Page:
MCCC receives $87K grant from National Science Foundation to advance engineers and technicians program

The National Science Foundation awarded Mercer County Community College $87,479 to develop and host a program called Transforming Engineering Access for Mercer Students, or TEAMS. TEAMS will foster collaboration between three target groups: high schools, colleges and universities, and the engineering industry. This will be facilitated largely through four conferences, college engineering tours, engineering project field trips and a presentation of findings at a national engineering conference.

The project principal investigators are James Maccariella, Terry Voldase and Laura Sosa.

“TEAMS will broaden participation in engineering, especially among underrepresented individuals, by establishing mentoring opportunities, increasing student engagement and motivation and by creating a partnership with engineering stakeholders,” Maccariella said. “Our aim is to identify barriers to the engineering profession for those who are traditionally underserved and promote participation among an array of student and industry stakeholders.”

The four conferences will each focus on a specific segment of Mercer County’s student and engineering communities:

  • The first is for high school students, parents and teachers to introduce attendees to engineering disciplines, work environments and competencies as well as information on career planning.
  • The second, for area engineering colleges and universities, will discuss graduation rates, student readiness and development, and institutional intervention trends such as collaborative learning, peer reviews and project led education.
  • A third conference will target the engineering industry and cover desired employee skills, communication, collaboration and leadership, as well as reported gaps between academic study and real-world workplace practices.
  • A fourth conference, open to all groups, will consolidate the findings from the prior three conferences to create summaries on engineering college readiness, employee skills and establish mentoring opportunities. It will also aim to increase student engagement and motivation along with partnerships with industry stakeholders.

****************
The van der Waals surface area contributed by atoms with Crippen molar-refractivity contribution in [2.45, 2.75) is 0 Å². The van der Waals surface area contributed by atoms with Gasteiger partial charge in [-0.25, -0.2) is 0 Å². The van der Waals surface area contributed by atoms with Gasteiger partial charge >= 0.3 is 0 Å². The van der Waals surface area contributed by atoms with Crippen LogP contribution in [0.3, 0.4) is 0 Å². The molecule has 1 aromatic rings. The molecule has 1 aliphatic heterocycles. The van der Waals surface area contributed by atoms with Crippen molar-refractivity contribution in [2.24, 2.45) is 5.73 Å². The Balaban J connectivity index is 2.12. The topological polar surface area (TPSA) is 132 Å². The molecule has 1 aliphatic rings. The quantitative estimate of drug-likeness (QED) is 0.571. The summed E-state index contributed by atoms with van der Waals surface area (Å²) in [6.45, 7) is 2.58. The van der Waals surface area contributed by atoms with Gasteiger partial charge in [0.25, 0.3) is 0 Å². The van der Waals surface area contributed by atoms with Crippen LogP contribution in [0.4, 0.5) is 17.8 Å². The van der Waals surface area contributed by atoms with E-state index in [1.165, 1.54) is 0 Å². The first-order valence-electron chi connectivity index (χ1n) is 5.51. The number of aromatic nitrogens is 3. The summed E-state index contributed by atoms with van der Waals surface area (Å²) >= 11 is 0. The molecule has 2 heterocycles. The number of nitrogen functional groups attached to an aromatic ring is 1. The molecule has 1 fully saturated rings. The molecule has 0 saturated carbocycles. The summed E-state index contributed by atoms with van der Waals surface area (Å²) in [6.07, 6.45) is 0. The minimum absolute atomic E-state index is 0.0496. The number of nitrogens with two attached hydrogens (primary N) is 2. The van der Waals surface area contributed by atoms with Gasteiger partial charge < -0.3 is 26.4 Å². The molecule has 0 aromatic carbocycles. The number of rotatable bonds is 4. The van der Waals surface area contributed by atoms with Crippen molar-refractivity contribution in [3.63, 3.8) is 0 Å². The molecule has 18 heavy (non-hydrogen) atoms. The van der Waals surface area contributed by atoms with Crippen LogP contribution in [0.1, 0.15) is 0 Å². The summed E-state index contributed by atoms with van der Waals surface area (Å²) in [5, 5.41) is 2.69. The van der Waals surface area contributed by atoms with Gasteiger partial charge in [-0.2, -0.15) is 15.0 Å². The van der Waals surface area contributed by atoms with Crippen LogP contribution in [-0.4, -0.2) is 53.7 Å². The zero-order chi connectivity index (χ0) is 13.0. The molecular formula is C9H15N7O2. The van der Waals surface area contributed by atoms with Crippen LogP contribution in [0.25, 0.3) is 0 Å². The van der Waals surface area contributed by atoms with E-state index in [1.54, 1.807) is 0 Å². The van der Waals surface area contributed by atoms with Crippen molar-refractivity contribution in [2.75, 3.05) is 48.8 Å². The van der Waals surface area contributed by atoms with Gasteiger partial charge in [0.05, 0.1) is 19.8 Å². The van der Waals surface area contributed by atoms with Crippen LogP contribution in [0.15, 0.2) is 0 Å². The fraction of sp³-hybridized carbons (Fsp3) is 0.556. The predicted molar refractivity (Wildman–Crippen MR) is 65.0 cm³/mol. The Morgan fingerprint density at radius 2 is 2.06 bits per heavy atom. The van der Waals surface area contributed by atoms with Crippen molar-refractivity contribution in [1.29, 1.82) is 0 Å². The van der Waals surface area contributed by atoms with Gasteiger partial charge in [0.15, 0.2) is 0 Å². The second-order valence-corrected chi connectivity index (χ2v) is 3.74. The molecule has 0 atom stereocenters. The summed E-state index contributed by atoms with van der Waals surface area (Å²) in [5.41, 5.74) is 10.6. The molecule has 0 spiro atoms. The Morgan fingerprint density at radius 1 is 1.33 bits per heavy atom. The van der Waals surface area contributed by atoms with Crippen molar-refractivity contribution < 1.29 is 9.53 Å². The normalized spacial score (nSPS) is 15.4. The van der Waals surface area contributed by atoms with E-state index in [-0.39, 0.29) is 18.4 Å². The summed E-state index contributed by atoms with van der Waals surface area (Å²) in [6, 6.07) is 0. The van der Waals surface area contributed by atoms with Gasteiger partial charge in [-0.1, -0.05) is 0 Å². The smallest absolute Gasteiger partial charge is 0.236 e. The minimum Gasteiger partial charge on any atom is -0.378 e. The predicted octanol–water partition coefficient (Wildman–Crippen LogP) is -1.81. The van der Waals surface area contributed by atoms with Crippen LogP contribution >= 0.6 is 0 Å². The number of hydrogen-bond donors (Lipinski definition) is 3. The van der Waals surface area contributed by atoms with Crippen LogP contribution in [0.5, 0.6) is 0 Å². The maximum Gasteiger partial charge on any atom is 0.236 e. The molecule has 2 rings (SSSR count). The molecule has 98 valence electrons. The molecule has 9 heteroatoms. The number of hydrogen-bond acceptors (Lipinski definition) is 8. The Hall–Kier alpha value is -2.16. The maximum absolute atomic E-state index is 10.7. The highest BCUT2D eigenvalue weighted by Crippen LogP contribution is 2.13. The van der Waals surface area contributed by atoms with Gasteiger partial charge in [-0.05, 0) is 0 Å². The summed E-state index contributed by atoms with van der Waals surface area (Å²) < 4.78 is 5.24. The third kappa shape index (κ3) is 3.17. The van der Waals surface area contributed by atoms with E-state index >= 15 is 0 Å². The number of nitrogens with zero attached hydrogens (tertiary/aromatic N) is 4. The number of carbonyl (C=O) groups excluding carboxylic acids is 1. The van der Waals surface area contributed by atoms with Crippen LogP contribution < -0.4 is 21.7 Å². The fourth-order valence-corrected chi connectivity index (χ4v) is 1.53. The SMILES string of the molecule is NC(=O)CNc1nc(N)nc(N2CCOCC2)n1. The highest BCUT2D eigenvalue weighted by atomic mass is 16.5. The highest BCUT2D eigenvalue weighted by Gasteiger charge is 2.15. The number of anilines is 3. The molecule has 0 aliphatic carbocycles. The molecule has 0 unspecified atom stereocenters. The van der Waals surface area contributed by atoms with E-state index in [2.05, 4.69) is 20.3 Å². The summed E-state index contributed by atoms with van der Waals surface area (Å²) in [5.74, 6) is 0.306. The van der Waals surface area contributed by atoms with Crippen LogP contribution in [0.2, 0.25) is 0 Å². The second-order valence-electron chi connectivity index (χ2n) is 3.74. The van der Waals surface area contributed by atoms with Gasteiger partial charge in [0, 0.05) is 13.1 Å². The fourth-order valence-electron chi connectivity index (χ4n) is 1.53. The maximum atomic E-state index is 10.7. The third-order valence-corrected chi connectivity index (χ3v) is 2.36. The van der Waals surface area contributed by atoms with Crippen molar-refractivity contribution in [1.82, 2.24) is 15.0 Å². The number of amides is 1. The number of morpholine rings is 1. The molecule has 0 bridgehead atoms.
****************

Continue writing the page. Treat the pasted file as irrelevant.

MCCC’s previous National Science Foundation-funded project, S-STEM, increased the retention, graduation and transfer rates of 98 low-income diverse STEM students. In keeping with MCCC’s strategic plan, which is designed to ensure student success, expand innovative partnerships and invest in organizational and professional effectiveness, the faculty and administration submitted a proposal to the National Science Foundation to fund its TEAMS project.

“Increasing the number of undergraduate students who earn degrees in engineering and technology will create a future workforce prepared to support a healthy economy,” MCCC President Deborah Preston said. “Training a new generation of engineers in the U.S. is paramount, and, among the Top 35% of community colleges nationally, MCCC’s STEM programs position us to play a leading role in further developing New Jersey’s next generation of engineers and technicians.”

The first two conferences will be scheduled for the fall semester at the Conference Center on MCCC’s West Windsor campus. The third and fourth conferences will be held in the spring semester.